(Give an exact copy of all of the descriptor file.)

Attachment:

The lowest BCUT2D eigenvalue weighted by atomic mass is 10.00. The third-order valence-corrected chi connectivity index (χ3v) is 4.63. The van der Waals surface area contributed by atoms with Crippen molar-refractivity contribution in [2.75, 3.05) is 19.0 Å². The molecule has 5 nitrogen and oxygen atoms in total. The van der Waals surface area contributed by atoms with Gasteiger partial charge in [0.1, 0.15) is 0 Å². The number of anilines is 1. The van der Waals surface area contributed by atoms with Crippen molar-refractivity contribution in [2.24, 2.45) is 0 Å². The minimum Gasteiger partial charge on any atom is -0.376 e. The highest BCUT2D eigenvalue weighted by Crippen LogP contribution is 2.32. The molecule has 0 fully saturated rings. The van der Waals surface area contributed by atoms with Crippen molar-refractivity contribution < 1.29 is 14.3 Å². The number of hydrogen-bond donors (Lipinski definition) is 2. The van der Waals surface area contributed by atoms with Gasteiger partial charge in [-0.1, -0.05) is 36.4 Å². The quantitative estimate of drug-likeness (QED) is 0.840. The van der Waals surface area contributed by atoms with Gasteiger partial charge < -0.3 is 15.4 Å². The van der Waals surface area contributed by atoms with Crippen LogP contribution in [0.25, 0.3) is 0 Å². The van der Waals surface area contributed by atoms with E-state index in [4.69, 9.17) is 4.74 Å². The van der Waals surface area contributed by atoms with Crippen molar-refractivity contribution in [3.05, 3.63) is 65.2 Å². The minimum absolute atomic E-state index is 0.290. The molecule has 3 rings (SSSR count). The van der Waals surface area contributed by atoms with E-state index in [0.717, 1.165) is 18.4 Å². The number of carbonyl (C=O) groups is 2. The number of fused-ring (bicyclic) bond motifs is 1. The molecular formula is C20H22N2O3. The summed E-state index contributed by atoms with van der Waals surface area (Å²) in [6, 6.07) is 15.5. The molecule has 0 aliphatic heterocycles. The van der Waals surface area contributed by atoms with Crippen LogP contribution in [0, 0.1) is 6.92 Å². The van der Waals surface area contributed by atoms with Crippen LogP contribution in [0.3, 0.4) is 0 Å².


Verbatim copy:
The lowest BCUT2D eigenvalue weighted by atomic mass is 10.00. The third-order valence-corrected chi connectivity index (χ3v) is 4.63. The van der Waals surface area contributed by atoms with Crippen molar-refractivity contribution in [2.75, 3.05) is 19.0 Å². The molecule has 5 nitrogen and oxygen atoms in total. The van der Waals surface area contributed by atoms with Gasteiger partial charge in [0.1, 0.15) is 0 Å². The number of anilines is 1. The van der Waals surface area contributed by atoms with Crippen molar-refractivity contribution in [2.24, 2.45) is 0 Å². The minimum Gasteiger partial charge on any atom is -0.376 e. The highest BCUT2D eigenvalue weighted by Crippen LogP contribution is 2.32. The molecule has 0 fully saturated rings. The van der Waals surface area contributed by atoms with Crippen molar-refractivity contribution < 1.29 is 14.3 Å². The number of hydrogen-bond donors (Lipinski definition) is 2. The van der Waals surface area contributed by atoms with Gasteiger partial charge in [-0.1, -0.05) is 36.4 Å². The quantitative estimate of drug-likeness (QED) is 0.840. The van der Waals surface area contributed by atoms with Gasteiger partial charge < -0.3 is 15.4 Å². The van der Waals surface area contributed by atoms with Crippen LogP contribution in [0.25, 0.3) is 0 Å². The van der Waals surface area contributed by atoms with E-state index in [4.69, 9.17) is 4.74 Å². The van der Waals surface area contributed by atoms with Crippen molar-refractivity contribution in [3.05, 3.63) is 65.2 Å². The minimum absolute atomic E-state index is 0.290. The molecule has 3 rings (SSSR count). The van der Waals surface area contributed by atoms with E-state index in [0.717, 1.165) is 18.4 Å². The number of carbonyl (C=O) groups is 2. The number of fused-ring (bicyclic) bond motifs is 1. The molecular formula is C20H22N2O3. The summed E-state index contributed by atoms with van der Waals surface area (Å²) in [6, 6.07) is 15.5. The molecule has 0 aliphatic heterocycles. The van der Waals surface area contributed by atoms with Crippen LogP contribution in [0, 0.1) is 6.92 Å². The van der Waals surface area contributed by atoms with Crippen LogP contribution in [0.3, 0.4) is 0 Å².